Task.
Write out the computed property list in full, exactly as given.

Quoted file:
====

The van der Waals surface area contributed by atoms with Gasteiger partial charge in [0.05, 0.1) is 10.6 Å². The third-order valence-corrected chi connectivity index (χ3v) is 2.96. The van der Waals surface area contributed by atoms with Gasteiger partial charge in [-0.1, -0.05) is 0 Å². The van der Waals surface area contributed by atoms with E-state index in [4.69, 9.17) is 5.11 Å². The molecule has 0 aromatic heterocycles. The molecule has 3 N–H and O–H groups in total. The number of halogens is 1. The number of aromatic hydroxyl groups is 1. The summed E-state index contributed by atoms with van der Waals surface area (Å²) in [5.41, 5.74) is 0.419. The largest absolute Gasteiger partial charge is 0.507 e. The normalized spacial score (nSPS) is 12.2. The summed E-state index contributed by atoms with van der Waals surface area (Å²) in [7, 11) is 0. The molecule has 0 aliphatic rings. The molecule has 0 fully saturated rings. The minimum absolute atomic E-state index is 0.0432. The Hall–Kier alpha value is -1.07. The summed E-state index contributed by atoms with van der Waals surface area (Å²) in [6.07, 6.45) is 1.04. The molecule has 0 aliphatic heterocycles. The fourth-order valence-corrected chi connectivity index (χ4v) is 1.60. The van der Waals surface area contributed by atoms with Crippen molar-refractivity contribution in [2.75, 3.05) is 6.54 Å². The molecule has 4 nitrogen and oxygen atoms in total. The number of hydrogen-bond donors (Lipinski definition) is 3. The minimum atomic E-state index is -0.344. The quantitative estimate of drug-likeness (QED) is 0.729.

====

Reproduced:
The van der Waals surface area contributed by atoms with Gasteiger partial charge in [0.05, 0.1) is 10.6 Å². The third-order valence-corrected chi connectivity index (χ3v) is 2.96. The van der Waals surface area contributed by atoms with Gasteiger partial charge in [-0.1, -0.05) is 0 Å². The van der Waals surface area contributed by atoms with E-state index in [4.69, 9.17) is 5.11 Å². The molecule has 0 aromatic heterocycles. The molecule has 3 N–H and O–H groups in total. The number of halogens is 1. The number of aromatic hydroxyl groups is 1. The summed E-state index contributed by atoms with van der Waals surface area (Å²) in [5.41, 5.74) is 0.419. The largest absolute Gasteiger partial charge is 0.507 e. The normalized spacial score (nSPS) is 12.2. The summed E-state index contributed by atoms with van der Waals surface area (Å²) in [7, 11) is 0. The molecule has 0 aliphatic rings. The molecule has 0 fully saturated rings. The minimum absolute atomic E-state index is 0.0432. The Hall–Kier alpha value is -1.07. The summed E-state index contributed by atoms with van der Waals surface area (Å²) in [6.07, 6.45) is 1.04. The molecule has 0 aliphatic heterocycles. The fourth-order valence-corrected chi connectivity index (χ4v) is 1.60. The van der Waals surface area contributed by atoms with Crippen molar-refractivity contribution in [2.75, 3.05) is 6.54 Å². The molecule has 4 nitrogen and oxygen atoms in total. The number of hydrogen-bond donors (Lipinski definition) is 3. The minimum atomic E-state index is -0.344. The quantitative estimate of drug-likeness (QED) is 0.729.